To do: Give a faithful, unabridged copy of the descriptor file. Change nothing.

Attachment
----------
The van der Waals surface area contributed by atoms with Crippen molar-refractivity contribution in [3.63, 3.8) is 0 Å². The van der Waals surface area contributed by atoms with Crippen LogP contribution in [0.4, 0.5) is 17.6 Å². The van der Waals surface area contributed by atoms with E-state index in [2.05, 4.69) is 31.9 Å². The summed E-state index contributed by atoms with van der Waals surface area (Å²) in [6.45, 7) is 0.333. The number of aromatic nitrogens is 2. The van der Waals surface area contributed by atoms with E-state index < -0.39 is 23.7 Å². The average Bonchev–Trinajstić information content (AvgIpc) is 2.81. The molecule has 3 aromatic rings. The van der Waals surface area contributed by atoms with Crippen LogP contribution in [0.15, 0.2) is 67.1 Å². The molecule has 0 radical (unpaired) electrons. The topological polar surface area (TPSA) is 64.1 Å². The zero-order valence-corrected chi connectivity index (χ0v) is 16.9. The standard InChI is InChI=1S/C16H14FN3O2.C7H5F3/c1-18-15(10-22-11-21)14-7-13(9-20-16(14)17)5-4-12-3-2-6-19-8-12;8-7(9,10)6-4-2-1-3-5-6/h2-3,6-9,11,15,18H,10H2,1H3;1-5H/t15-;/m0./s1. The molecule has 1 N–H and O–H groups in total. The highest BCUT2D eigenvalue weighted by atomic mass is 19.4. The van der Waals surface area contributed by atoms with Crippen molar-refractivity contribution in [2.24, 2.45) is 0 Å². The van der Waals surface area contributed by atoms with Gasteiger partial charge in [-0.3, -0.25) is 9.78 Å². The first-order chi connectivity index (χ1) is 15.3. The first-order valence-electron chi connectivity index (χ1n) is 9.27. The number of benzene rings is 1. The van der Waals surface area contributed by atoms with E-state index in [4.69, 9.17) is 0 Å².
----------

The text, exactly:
The van der Waals surface area contributed by atoms with Crippen molar-refractivity contribution in [3.63, 3.8) is 0 Å². The van der Waals surface area contributed by atoms with Crippen LogP contribution in [0.4, 0.5) is 17.6 Å². The van der Waals surface area contributed by atoms with E-state index in [2.05, 4.69) is 31.9 Å². The summed E-state index contributed by atoms with van der Waals surface area (Å²) in [6.45, 7) is 0.333. The number of aromatic nitrogens is 2. The van der Waals surface area contributed by atoms with E-state index < -0.39 is 23.7 Å². The average Bonchev–Trinajstić information content (AvgIpc) is 2.81. The molecule has 3 aromatic rings. The van der Waals surface area contributed by atoms with Crippen LogP contribution in [0.15, 0.2) is 67.1 Å². The molecule has 0 radical (unpaired) electrons. The topological polar surface area (TPSA) is 64.1 Å². The zero-order valence-corrected chi connectivity index (χ0v) is 16.9. The standard InChI is InChI=1S/C16H14FN3O2.C7H5F3/c1-18-15(10-22-11-21)14-7-13(9-20-16(14)17)5-4-12-3-2-6-19-8-12;8-7(9,10)6-4-2-1-3-5-6/h2-3,6-9,11,15,18H,10H2,1H3;1-5H/t15-;/m0./s1. The molecule has 1 N–H and O–H groups in total. The highest BCUT2D eigenvalue weighted by atomic mass is 19.4. The van der Waals surface area contributed by atoms with Crippen molar-refractivity contribution in [2.24, 2.45) is 0 Å². The van der Waals surface area contributed by atoms with Gasteiger partial charge in [-0.3, -0.25) is 9.78 Å². The first-order chi connectivity index (χ1) is 15.3. The first-order valence-electron chi connectivity index (χ1n) is 9.27. The number of benzene rings is 1. The van der Waals surface area contributed by atoms with E-state index in [4.69, 9.17) is 0 Å².